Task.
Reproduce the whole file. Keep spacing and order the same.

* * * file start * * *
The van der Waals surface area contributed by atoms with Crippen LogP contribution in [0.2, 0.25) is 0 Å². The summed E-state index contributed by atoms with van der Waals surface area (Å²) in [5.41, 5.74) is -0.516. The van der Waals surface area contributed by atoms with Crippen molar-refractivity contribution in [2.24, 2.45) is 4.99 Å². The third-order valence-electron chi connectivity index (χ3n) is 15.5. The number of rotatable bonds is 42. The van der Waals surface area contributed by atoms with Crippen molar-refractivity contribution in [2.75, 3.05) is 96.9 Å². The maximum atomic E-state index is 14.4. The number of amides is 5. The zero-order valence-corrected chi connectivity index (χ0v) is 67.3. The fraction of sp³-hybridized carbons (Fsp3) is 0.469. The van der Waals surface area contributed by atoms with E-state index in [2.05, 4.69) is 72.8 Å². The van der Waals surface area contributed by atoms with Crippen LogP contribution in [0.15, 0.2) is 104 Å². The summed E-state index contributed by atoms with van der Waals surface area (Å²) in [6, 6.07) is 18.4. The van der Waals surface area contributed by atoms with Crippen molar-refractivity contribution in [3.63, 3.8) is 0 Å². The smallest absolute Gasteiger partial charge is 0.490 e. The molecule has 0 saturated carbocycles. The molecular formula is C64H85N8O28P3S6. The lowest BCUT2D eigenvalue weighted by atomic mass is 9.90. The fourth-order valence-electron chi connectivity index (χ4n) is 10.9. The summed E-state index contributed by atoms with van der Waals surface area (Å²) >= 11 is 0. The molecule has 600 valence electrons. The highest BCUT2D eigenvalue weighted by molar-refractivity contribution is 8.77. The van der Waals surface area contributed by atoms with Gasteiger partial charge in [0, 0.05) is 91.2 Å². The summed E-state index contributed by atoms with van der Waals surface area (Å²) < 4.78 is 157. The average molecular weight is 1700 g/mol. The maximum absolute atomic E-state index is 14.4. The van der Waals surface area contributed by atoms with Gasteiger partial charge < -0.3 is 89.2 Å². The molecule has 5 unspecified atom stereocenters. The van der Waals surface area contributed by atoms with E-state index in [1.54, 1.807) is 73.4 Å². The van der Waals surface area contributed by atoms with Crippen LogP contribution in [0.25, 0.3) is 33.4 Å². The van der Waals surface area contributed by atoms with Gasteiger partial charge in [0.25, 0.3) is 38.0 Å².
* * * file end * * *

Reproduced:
The van der Waals surface area contributed by atoms with Crippen LogP contribution in [0.2, 0.25) is 0 Å². The summed E-state index contributed by atoms with van der Waals surface area (Å²) in [5.41, 5.74) is -0.516. The van der Waals surface area contributed by atoms with Crippen molar-refractivity contribution in [2.24, 2.45) is 4.99 Å². The third-order valence-electron chi connectivity index (χ3n) is 15.5. The number of rotatable bonds is 42. The van der Waals surface area contributed by atoms with Crippen molar-refractivity contribution in [2.75, 3.05) is 96.9 Å². The maximum atomic E-state index is 14.4. The number of amides is 5. The zero-order valence-corrected chi connectivity index (χ0v) is 67.3. The fraction of sp³-hybridized carbons (Fsp3) is 0.469. The van der Waals surface area contributed by atoms with E-state index in [2.05, 4.69) is 72.8 Å². The van der Waals surface area contributed by atoms with Crippen LogP contribution in [0.15, 0.2) is 104 Å². The summed E-state index contributed by atoms with van der Waals surface area (Å²) in [6, 6.07) is 18.4. The van der Waals surface area contributed by atoms with Crippen molar-refractivity contribution in [3.63, 3.8) is 0 Å². The smallest absolute Gasteiger partial charge is 0.490 e. The molecule has 0 saturated carbocycles. The molecular formula is C64H85N8O28P3S6. The lowest BCUT2D eigenvalue weighted by atomic mass is 9.90. The fourth-order valence-electron chi connectivity index (χ4n) is 10.9. The summed E-state index contributed by atoms with van der Waals surface area (Å²) >= 11 is 0. The molecule has 600 valence electrons. The highest BCUT2D eigenvalue weighted by molar-refractivity contribution is 8.77. The van der Waals surface area contributed by atoms with Gasteiger partial charge in [0, 0.05) is 91.2 Å². The summed E-state index contributed by atoms with van der Waals surface area (Å²) < 4.78 is 157. The average molecular weight is 1700 g/mol. The maximum absolute atomic E-state index is 14.4. The van der Waals surface area contributed by atoms with Gasteiger partial charge < -0.3 is 89.2 Å². The molecule has 5 unspecified atom stereocenters. The van der Waals surface area contributed by atoms with E-state index in [1.54, 1.807) is 73.4 Å². The van der Waals surface area contributed by atoms with Crippen LogP contribution in [0.25, 0.3) is 33.4 Å². The van der Waals surface area contributed by atoms with Gasteiger partial charge in [0.25, 0.3) is 38.0 Å².